The Brain & Behavior Research Foundation in New York City has announced grants totaling more than $10 million in support of young investigators conducting mental health research.
Young Investigator Grants were awarded to a hundred and fifty early-career scientists engaged in breakthrough neurobiological research focused on the causes of and treatments and prevention strategies for psychiatric disorders.
Selected from more than a thousand applicants, this year's recipients include Gulcan Akgul (University of Connecticut), who will use the gene-editing tool CRISPR to engineer mice that model specific non-inherited genetic variants associated with schizophrenia in postmortem brains to study whether and how they may alter connectivity and the function of circuitry in the prefrontal cortex; Hong-yuan Chu (Van Andel Research Institute), who will investigate how pathology in α-synuclein alters amygdala function at the cellular and neural-circuit levels as it relates to psychiatric symptoms such as anxiety and depression associated with Parkinson's disease; Sophie Laguesse (University of Liège, Belgium), who will use a mouse model of adolescent binge drinking to explore how alcohol interferes with prefrontal cortex maturation and leads to long-lasting behavioral defects; Tiago Oliveira (University of Minho, Portugal), who will study how hippocampal subregions are differentially affected by chronic stress exposure; and Rachel Reetzke (Moser Research Institute/Johns Hopkins University), who will examine the extent to which familial risk for autism spectrum disorder affects neural speech processing at different stages of the auditory pathway in the brainstem and cortex.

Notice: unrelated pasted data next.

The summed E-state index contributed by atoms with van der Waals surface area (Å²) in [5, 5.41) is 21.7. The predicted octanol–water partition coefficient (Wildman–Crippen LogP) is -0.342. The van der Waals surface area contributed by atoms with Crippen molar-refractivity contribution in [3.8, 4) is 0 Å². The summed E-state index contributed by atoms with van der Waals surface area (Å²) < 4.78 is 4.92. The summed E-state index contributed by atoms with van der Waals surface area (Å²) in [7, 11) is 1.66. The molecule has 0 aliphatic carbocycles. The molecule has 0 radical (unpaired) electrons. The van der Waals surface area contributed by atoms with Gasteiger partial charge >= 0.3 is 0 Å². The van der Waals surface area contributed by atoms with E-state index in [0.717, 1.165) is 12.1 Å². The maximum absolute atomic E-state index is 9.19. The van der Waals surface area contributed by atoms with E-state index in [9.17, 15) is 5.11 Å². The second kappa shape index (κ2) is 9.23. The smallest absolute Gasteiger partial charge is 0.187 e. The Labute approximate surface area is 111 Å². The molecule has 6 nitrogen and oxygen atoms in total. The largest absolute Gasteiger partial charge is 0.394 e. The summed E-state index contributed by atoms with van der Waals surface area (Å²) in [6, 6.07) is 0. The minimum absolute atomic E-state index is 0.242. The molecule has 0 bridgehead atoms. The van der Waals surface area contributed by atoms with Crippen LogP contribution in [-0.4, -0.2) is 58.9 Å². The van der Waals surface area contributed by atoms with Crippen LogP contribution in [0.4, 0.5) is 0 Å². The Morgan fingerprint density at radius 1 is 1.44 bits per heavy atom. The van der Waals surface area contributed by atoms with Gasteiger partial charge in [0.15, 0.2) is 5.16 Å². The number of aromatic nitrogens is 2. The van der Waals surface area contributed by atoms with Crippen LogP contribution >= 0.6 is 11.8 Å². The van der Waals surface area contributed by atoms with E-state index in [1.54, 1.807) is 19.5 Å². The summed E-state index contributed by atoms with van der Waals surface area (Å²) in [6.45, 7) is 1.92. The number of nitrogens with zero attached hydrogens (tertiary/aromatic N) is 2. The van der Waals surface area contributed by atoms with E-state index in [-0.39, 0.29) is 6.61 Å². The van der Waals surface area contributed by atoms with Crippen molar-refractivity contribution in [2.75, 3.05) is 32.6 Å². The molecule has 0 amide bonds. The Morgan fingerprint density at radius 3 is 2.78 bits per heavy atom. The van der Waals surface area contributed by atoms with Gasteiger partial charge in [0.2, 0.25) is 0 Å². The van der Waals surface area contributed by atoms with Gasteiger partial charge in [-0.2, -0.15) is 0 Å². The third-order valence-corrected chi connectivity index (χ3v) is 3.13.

According to the foundation, about 81 percent of the funded projects involve basic research; 12 percent are focused on the development of next-generation therapies; 5 percent are focused on the development of diagnostic tools or early interventions aimed at preventing brain and behavior disorders; and 2 percent seek to advance new technologies that can power both basic research and new developments in the clinic.
"BBRF Young Investigators represent a new generation of scientists who will pioneer breakthroughs in mental health research," said Brain & Behavior Research Foundation president and CEO Jeffrey Borenstein. "With these grants, outstanding researchers are able to pursue bold new ideas to answer important questions or help identify potentially game-changing targets for treatment. The awards function as seed funding for new directions that would otherwise be highly unlikely."
For a complete list of 2020 Young Investigator Grantees, see the Brain & Behavior Research Foundation website.
(Photo credit: Brain & Behavior Research Foundation)